China’s Debt Only Rings In More Caution, And How

After years of rapid economic growth, China is facing a crisis in the form of one of the highest debts in the world.

China is in an economic conundrum again. While the debt-to-GDP ratio in China is rapidly growing, the growth rate is slowly declining. A similar situation has recently been seen in the Western world too, but with somewhat a successful solution of avoiding a credit crunch albeit, at the expense of the sustainability of the public sector. It is high time China finds a way too.

Corporate debt is China is currently at $18 trillion, which is equivalent to 169% of the economy’s GDP. A majority of these companies are owned by the State, and their debt exceeds $2.8 trillion or 90% of the total debt. In the worst scenario, if the credit ratio in Chinese banks, which was 5.6% in 2016, reached 11-17%, the banks would need about $1.7 trillion for recapitalization. Now they need $500 billion. The IMF has already warned China that its credit growth is unsustainable and its Banking Regulatory Commission also has issues warnings that non-performing loans are already at about 2%.

China has for years devalued its currency. It lost nearly 1% against the dollar in this year, after losing 2.5% last year. Investors have already lost faith in China’s future growth and stability and have already started pulling money out of China, which can be the start of new problems. Chinese companies may find it much harder to repay their debt if the Yuan continues this trend. With the liberalization process continuing and the market having a greater role, it would become rather difficult to control the exchange rate, as well as the flow of money into the system.

In order to resolve the deepening debt crisis and decline of economic growth, the PBOC plans to implement a multi-pronged tool that includes cutting off companies’ debt through encouraging mergers and acquisitions, due bankruptcies, debt-to-equity swaps and debt securitization to improve credit allocation. This should redistribute the debt load, but the question is whether the economy-wide leverage would be reduced. China relies too much on state-owned companies to generate economic growth, although they border on inefficacy compared to the private sector.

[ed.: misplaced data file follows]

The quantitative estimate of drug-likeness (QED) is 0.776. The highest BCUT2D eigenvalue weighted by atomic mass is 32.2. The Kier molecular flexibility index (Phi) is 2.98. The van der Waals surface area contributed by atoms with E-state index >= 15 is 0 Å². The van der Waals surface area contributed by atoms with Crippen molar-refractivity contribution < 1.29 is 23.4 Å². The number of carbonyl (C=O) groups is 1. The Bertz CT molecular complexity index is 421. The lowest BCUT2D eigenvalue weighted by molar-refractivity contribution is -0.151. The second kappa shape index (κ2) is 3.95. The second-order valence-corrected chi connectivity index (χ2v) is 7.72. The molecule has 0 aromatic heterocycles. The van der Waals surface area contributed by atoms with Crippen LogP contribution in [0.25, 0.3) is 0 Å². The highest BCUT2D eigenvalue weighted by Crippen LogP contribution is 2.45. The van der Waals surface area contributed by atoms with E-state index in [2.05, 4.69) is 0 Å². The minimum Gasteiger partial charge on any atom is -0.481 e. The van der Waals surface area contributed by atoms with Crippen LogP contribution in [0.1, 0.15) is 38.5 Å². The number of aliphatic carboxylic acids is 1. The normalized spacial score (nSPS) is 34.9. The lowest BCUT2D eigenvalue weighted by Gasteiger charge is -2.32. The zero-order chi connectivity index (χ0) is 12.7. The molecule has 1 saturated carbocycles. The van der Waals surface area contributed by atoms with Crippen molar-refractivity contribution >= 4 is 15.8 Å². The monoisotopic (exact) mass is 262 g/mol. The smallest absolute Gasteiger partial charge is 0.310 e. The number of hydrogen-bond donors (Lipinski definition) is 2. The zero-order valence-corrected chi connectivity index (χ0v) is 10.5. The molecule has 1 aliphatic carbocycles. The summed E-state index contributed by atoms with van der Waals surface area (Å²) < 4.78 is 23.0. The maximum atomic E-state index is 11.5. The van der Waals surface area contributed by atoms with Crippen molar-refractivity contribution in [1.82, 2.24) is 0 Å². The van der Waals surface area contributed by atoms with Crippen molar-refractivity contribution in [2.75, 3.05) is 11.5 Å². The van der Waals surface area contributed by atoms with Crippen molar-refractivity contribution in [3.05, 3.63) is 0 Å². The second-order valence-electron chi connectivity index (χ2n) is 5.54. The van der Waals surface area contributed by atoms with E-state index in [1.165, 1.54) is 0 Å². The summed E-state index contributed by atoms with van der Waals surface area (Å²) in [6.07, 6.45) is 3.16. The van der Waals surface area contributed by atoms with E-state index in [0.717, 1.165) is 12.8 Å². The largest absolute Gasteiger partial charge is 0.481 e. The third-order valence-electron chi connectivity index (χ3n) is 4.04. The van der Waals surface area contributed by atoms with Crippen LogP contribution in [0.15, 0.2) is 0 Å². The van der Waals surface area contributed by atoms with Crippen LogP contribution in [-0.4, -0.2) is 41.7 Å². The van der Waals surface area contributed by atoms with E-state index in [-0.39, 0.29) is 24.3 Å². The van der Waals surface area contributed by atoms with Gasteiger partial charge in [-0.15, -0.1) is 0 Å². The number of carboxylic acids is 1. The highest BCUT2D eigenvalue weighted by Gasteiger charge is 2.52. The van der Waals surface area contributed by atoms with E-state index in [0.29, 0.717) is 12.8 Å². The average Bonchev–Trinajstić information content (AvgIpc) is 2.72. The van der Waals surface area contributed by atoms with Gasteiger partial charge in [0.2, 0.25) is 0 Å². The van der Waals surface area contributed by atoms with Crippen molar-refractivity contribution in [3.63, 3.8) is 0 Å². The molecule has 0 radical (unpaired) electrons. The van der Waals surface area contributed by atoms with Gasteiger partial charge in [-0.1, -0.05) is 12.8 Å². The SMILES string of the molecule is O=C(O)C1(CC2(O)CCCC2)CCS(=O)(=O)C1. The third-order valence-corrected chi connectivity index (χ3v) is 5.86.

If China plans to deleverage its debt, it must be a cautious move. Deleveraging and slower nominal growth form a vicious circle. Debt capacity depends on future output growth, inflation rate and the interest rates. However, since it is expected that economic growth in China will decline in the coming years, the deleveraging process will be harder. The government policy for successful deleveraging must include many measures. It is not enough only to apply appropriate monetary policy, but it is also necessary to consider fiscal challenges, macro-prudential policies and the restructuring of private-sector debt. The banks could swap debt for equity, which will reduce borrowing, and gradually debt. However, the overly indebted companies should be left to go bankrupt, because their rescue remains almost impossible and would negatively impact the rescuing of other relatively better performing companies that have a chance to get out of the debt crisis. On the other hand, since most of China’s borrowing is domestic and the banks have stable funding, China’s financial system does not seem as vulnerable as western countries were, in the 2007-08 crisis. Increased transparency would also give investors the confidence to invest more in the sectors with higher returns, which will reduce the necessity for borrowing. In addition, a targeted fiscal stimulus would be helpful in returning of confidence in China’s growth prospects and its currency. Wider economic reforms always bring a solution in the long term.


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